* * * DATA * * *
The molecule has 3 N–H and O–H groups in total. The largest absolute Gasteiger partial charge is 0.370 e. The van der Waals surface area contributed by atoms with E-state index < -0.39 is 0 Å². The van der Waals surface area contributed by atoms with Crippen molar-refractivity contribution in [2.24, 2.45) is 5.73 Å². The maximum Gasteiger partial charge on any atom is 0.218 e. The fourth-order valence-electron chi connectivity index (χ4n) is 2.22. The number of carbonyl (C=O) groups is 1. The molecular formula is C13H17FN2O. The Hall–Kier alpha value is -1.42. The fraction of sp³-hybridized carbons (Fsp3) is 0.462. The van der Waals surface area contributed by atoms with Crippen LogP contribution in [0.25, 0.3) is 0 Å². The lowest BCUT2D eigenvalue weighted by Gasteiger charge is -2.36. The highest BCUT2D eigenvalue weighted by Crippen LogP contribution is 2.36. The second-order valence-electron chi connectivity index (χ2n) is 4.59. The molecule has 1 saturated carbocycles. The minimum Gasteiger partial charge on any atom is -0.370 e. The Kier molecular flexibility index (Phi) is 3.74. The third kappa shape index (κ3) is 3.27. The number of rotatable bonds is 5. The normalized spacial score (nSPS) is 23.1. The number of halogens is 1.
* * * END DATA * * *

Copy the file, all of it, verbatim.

The molecule has 3 N–H and O–H groups in total. The largest absolute Gasteiger partial charge is 0.370 e. The van der Waals surface area contributed by atoms with E-state index < -0.39 is 0 Å². The van der Waals surface area contributed by atoms with Crippen molar-refractivity contribution in [2.24, 2.45) is 5.73 Å². The maximum Gasteiger partial charge on any atom is 0.218 e. The fourth-order valence-electron chi connectivity index (χ4n) is 2.22. The number of carbonyl (C=O) groups is 1. The molecular formula is C13H17FN2O. The Hall–Kier alpha value is -1.42. The fraction of sp³-hybridized carbons (Fsp3) is 0.462. The van der Waals surface area contributed by atoms with Crippen LogP contribution in [0.25, 0.3) is 0 Å². The lowest BCUT2D eigenvalue weighted by Gasteiger charge is -2.36. The highest BCUT2D eigenvalue weighted by Crippen LogP contribution is 2.36. The second-order valence-electron chi connectivity index (χ2n) is 4.59. The molecule has 1 saturated carbocycles. The minimum Gasteiger partial charge on any atom is -0.370 e. The Kier molecular flexibility index (Phi) is 3.74. The third kappa shape index (κ3) is 3.27. The number of rotatable bonds is 5. The normalized spacial score (nSPS) is 23.1. The number of halogens is 1.